Fourthly.— The supposed continental extensions do not seem to me perfectly to account for all the phenomena of distribution on islands:—as the absence of mammals and Batrachians; the absence of certain great groups of insects on Madeira, and of Acaciæ and Banksias &c in New Zealand:—the paucity of plants in some cases &c.— Not that those who believe in various accidental means of dispersal can explain most of these cases; but they may at least say that these facts seem hardly compatable with former continuous land.

Finally, for these several reasons, and especially considering it certain (in which you will agree) that we are extremely ignorant of means of dispersal, I cannot avoid thinking that Forbe’s Atlantis was an ill-service to Science, as checking a close study of means of dissemination. I shall be really grateful to hear as briefly as you like, whether these arguments have any weight with you, putting yourself in the position of an honest judge. I told Hooker I was going to write to you on this subject; and I should like him to read this; but whether he or you will think it worth time and postage remains to be proved.—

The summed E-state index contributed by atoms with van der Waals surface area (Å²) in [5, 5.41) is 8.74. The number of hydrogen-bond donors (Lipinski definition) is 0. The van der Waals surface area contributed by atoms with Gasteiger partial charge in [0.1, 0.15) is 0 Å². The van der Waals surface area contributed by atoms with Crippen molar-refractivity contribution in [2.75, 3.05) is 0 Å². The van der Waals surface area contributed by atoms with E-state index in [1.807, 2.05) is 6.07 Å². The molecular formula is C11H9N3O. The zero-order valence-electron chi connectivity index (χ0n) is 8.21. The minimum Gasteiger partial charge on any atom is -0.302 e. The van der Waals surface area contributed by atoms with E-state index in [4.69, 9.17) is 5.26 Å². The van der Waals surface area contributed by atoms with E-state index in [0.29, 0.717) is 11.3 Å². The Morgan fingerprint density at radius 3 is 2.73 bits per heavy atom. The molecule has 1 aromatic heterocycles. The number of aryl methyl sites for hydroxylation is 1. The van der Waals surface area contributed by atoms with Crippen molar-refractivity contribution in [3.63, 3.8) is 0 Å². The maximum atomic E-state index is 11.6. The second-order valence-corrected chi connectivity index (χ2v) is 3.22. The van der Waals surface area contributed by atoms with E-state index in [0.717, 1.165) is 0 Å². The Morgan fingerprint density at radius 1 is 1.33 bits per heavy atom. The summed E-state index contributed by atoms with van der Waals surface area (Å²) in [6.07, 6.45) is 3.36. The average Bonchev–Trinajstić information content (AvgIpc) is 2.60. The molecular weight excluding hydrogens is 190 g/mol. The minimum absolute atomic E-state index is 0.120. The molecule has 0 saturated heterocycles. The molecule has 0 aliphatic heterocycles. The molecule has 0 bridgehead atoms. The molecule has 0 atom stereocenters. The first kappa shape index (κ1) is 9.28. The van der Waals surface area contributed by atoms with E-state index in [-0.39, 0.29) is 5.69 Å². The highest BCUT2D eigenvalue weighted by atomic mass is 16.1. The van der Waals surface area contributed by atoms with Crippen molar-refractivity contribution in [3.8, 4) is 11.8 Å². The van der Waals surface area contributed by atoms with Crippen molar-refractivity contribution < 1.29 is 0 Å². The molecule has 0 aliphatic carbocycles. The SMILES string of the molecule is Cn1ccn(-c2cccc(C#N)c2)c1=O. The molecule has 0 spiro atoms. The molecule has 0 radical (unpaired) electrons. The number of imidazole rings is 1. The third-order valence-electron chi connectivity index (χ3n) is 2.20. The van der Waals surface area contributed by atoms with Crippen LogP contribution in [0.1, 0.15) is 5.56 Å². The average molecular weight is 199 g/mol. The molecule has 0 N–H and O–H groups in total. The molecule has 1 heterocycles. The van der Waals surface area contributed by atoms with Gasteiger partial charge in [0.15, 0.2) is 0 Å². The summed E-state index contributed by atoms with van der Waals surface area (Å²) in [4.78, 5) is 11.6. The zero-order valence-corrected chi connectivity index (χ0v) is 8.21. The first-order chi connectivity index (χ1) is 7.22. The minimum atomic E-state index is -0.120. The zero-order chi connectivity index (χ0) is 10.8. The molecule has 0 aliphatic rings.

Yours most truly. | Charles Darwin


Dated by the relationship to the letter from Charles Lyell, 17 June 1856.
The remainder of the letter, except for CD’s signature, is in the hand of the copyist. CD corrected the copy and filled in many gaps left by the copyist, as well as making some additions. Only these alterations have been noted in the Manuscript alterations and comments section. CD’s draft is preserved in DAR 50 (ser. 4): 6–11.
Although CD evidently intended to discuss this topic and mentioned it in the introductory paragraphs of the chapter on geographical distribution in Natural selection (p. 534), he did not do so until he included it in Origin, pp. 352–6.
J. D. Hooker 1853–5, 1: xxi–xxvii.
Samuel Pickworth Woodward expressed this view in Woodward 1851–6, 3: 406.
In his draft (DAR 50 (ser. 4): 8), CD had written ‘geological’, but he omitted to correct the copyist’s ‘Geographical’ in the copy sent to Lyell.